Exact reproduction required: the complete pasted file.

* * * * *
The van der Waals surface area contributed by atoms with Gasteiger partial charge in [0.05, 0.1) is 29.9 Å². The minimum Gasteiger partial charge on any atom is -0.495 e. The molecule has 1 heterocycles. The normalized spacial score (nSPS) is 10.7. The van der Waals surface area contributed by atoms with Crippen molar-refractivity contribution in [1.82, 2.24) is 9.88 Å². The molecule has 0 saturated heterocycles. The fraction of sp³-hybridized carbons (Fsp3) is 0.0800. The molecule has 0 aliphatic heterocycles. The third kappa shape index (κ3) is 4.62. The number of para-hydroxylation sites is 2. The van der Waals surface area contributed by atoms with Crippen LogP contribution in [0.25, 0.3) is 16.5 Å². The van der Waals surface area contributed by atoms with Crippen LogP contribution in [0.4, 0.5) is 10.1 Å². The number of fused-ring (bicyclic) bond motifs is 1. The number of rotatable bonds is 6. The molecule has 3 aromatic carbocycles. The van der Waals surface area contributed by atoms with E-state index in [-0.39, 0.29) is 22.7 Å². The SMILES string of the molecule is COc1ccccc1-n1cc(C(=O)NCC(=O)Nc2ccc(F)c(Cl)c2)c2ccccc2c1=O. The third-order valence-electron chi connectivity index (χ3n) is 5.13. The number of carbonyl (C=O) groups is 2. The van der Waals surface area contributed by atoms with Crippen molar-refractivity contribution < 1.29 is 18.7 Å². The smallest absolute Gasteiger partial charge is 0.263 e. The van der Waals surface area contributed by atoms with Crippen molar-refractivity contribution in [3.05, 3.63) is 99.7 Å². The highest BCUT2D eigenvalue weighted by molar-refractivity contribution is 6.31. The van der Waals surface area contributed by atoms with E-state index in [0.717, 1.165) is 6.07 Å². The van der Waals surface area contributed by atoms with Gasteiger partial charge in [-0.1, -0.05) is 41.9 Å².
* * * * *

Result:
The van der Waals surface area contributed by atoms with Gasteiger partial charge in [0.05, 0.1) is 29.9 Å². The minimum Gasteiger partial charge on any atom is -0.495 e. The molecule has 1 heterocycles. The normalized spacial score (nSPS) is 10.7. The van der Waals surface area contributed by atoms with Crippen molar-refractivity contribution in [1.82, 2.24) is 9.88 Å². The molecule has 0 saturated heterocycles. The fraction of sp³-hybridized carbons (Fsp3) is 0.0800. The molecule has 0 aliphatic heterocycles. The third kappa shape index (κ3) is 4.62. The number of para-hydroxylation sites is 2. The van der Waals surface area contributed by atoms with Crippen LogP contribution in [0.25, 0.3) is 16.5 Å². The van der Waals surface area contributed by atoms with Crippen LogP contribution in [0.4, 0.5) is 10.1 Å². The number of fused-ring (bicyclic) bond motifs is 1. The number of rotatable bonds is 6. The molecule has 3 aromatic carbocycles. The van der Waals surface area contributed by atoms with E-state index in [-0.39, 0.29) is 22.7 Å². The SMILES string of the molecule is COc1ccccc1-n1cc(C(=O)NCC(=O)Nc2ccc(F)c(Cl)c2)c2ccccc2c1=O. The third-order valence-electron chi connectivity index (χ3n) is 5.13. The number of carbonyl (C=O) groups is 2. The van der Waals surface area contributed by atoms with Crippen molar-refractivity contribution < 1.29 is 18.7 Å². The smallest absolute Gasteiger partial charge is 0.263 e. The van der Waals surface area contributed by atoms with Crippen molar-refractivity contribution in [3.05, 3.63) is 99.7 Å². The highest BCUT2D eigenvalue weighted by molar-refractivity contribution is 6.31. The van der Waals surface area contributed by atoms with E-state index in [0.717, 1.165) is 6.07 Å². The van der Waals surface area contributed by atoms with Gasteiger partial charge in [-0.1, -0.05) is 41.9 Å².